Hurricane Ian is seen Sept. 27, 2022, the day before it made landfall on the southwest Florida coast.

The warm Atlantic waters have raised the number of storms expected.

Unusually warm waters in the Atlantic Ocean will likely cause more tropical storms and hurricanes than previously forecast this year, Colorado State University climatologists said Thursday. Five weeks into hurricane season, they predicted an above-average year with 18 named storms, nine of those hurricanes and four of them major hurricanes of Category 3 or greater intensity with top winds faster than 111 mph. “The probability of U.S. major hurricane landfall is estimated to be above the long-period average,” the revised forecast said.

Initially there were fewer storms expected but they did not count on the warm water.

The first forecast from the university’s Tropical Weather and Climate Research Group, issued in April, foresaw a slightly below average season: 13 named storms, six hurricanes and two major hurricanes. In late May, the National Oceanic and Atmospheric Administration predicted 12 to 17 named storms, near average.  But in June alone, the first month of hurricane season, there were three named storms, none of them hurricanes. And in May, the federal agency said it had belatedly identified an unnamed subtropical storm that formed Jan. 16-17 in the Atlantic. Hurricane season lasts through Nov. 30. “As is the case with all hurricane seasons, coastal residents are reminded that it only takes one hurricane making landfall to make it an active season for them,” Colorado State said. “They should prepare the same for every season, regardless of how much activity is predicted.” Over the past nine years, Colorado State says its June forecasts have been 64% accurate.

A chart shows Colorado State University’s June hurricane season forecasts from 2014 through 2022 were 64% accurate.

Every year we add to the data used in these projections.

The university’s revised forecast is based on models that use as many as 40 years of data points. Among them: Atlantic sea surface temperatures, sea level pressure and the change in wind direction and speed in the atmosphere, or vertical wind shear levels. Its meteorologists said the increase in expected storms is due to a dramatic warming of the Atlantic’s surface temperatures, especially in areas where tropical systems typically form. The warming of Atlantic waters reached a record high in June. According to National Oceanic and Atmospheric Administration data since 1979, surface temperatures in the Atlantic last month were about 3 degrees warmer than normal. The previous record was in 2008: 1 to 2 degrees above normal. The current warming is being called an Atlantic Niño or Dakar Niño by some climate scientists. The relatively new phenomenon has been recorded only a handful of times. The previous Colorado State and federal forecasts took into account that the Atlantic was warmer than normal, which can give more fuel for hurricanes to gain energy.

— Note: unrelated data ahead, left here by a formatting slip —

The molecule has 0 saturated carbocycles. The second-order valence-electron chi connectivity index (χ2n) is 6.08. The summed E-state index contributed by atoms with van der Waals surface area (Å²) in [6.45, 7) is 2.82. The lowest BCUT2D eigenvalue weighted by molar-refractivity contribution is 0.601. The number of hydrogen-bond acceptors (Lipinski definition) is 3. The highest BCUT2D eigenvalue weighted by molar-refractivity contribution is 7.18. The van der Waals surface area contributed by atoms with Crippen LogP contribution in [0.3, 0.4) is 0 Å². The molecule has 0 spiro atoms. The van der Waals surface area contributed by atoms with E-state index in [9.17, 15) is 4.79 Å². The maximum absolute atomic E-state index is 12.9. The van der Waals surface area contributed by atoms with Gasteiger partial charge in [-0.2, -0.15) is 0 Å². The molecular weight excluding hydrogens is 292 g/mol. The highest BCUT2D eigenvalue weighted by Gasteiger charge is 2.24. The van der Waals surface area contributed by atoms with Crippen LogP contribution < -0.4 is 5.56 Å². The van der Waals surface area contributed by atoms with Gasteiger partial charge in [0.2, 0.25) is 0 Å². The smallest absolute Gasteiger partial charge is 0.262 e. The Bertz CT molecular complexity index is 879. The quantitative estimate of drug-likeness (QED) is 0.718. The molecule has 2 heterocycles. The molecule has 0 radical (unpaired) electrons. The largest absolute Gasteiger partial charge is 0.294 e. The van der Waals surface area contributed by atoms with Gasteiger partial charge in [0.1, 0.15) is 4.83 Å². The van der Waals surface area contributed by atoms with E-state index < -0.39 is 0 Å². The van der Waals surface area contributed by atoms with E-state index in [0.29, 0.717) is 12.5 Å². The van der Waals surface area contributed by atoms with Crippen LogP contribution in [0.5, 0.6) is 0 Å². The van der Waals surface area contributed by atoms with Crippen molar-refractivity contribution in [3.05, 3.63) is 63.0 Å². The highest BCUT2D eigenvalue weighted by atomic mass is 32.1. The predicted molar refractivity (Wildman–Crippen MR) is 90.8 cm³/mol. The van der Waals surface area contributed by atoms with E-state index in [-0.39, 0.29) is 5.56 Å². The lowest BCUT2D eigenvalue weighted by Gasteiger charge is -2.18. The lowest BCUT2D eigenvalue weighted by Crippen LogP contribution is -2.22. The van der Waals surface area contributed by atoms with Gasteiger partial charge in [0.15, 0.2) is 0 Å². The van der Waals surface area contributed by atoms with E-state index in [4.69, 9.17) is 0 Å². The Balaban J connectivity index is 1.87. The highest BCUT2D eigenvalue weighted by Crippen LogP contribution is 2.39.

Warmer water was anticipated due to El Nino.

However, they also expected that the return of a Pacific El Niño, a weather phenomenon that makes the Pacific Ocean warmer than normal, would result in increases in upper wind shear in portions of the Atlantic where tropical systems are born. That would disrupt tropical disturbances in the Atlantic. The Pacific El Niño conditions are still likely to increase into the fall, the federal agency says, but Colorado State forecasters think their wind shear in the Atlantic will not outweigh the effects of the warmer Atlantic water. “While we continue to anticipate a robust El Niño for the peak of the Atlantic hurricane season, most of the tropical and subtropical Atlantic now has record warm sea surface temperatures,” the Colorado State revised forecast said. “The extreme anomalous warmth in the tropical and subtropical Atlantic may counteract some of the typical El Niño-driven increase in vertical wind shear.”

image via Colorado State University

The Colorado reports differ from what NOAA puts out.

Colorado State has released hurricane season forecasts since 1984. Its forecast differs from the National Oceanic and Atmospheric Administration’s seasonal forecast, which provides broader estimates of the number of storms that might form each season. The university’s pre-season forecast also includes predictions on chances of storm landfalls along the U.S. coastline, which the federal agency forecast does not include. The federal agency’s next and final seasonal forecast comes in early August, in advance of the Sept. 10 average peak of the season. Colorado State’s next forecast and final forecast will be Aug. 3.

So, more storms and if they hold off until the 5th of August for me!

Warm water equals more storms
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